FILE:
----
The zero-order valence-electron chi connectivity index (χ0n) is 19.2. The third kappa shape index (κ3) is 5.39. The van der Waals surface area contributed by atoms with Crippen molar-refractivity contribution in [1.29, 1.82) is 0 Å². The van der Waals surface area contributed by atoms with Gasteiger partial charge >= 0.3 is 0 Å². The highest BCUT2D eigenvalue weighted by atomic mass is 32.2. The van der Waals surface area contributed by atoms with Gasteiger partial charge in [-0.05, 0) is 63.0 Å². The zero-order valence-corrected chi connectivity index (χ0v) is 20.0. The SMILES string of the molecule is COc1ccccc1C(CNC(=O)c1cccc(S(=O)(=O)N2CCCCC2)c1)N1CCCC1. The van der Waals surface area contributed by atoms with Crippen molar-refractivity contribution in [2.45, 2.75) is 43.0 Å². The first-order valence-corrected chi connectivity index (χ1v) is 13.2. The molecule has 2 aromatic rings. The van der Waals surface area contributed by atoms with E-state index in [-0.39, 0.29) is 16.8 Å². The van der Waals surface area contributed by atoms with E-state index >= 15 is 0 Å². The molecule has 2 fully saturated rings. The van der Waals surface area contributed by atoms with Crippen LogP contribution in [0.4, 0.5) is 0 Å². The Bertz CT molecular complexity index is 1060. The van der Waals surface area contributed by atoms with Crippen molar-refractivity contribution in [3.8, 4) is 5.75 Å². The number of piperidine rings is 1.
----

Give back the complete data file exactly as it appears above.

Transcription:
The zero-order valence-electron chi connectivity index (χ0n) is 19.2. The third kappa shape index (κ3) is 5.39. The van der Waals surface area contributed by atoms with Crippen molar-refractivity contribution in [1.29, 1.82) is 0 Å². The van der Waals surface area contributed by atoms with Gasteiger partial charge >= 0.3 is 0 Å². The highest BCUT2D eigenvalue weighted by atomic mass is 32.2. The van der Waals surface area contributed by atoms with Gasteiger partial charge in [-0.05, 0) is 63.0 Å². The zero-order valence-corrected chi connectivity index (χ0v) is 20.0. The SMILES string of the molecule is COc1ccccc1C(CNC(=O)c1cccc(S(=O)(=O)N2CCCCC2)c1)N1CCCC1. The van der Waals surface area contributed by atoms with Crippen molar-refractivity contribution in [2.45, 2.75) is 43.0 Å². The first-order valence-corrected chi connectivity index (χ1v) is 13.2. The molecule has 2 aromatic rings. The van der Waals surface area contributed by atoms with E-state index in [-0.39, 0.29) is 16.8 Å². The van der Waals surface area contributed by atoms with E-state index >= 15 is 0 Å². The molecule has 2 fully saturated rings. The van der Waals surface area contributed by atoms with Crippen LogP contribution in [0.4, 0.5) is 0 Å². The Bertz CT molecular complexity index is 1060. The van der Waals surface area contributed by atoms with Crippen molar-refractivity contribution in [3.8, 4) is 5.75 Å². The number of piperidine rings is 1.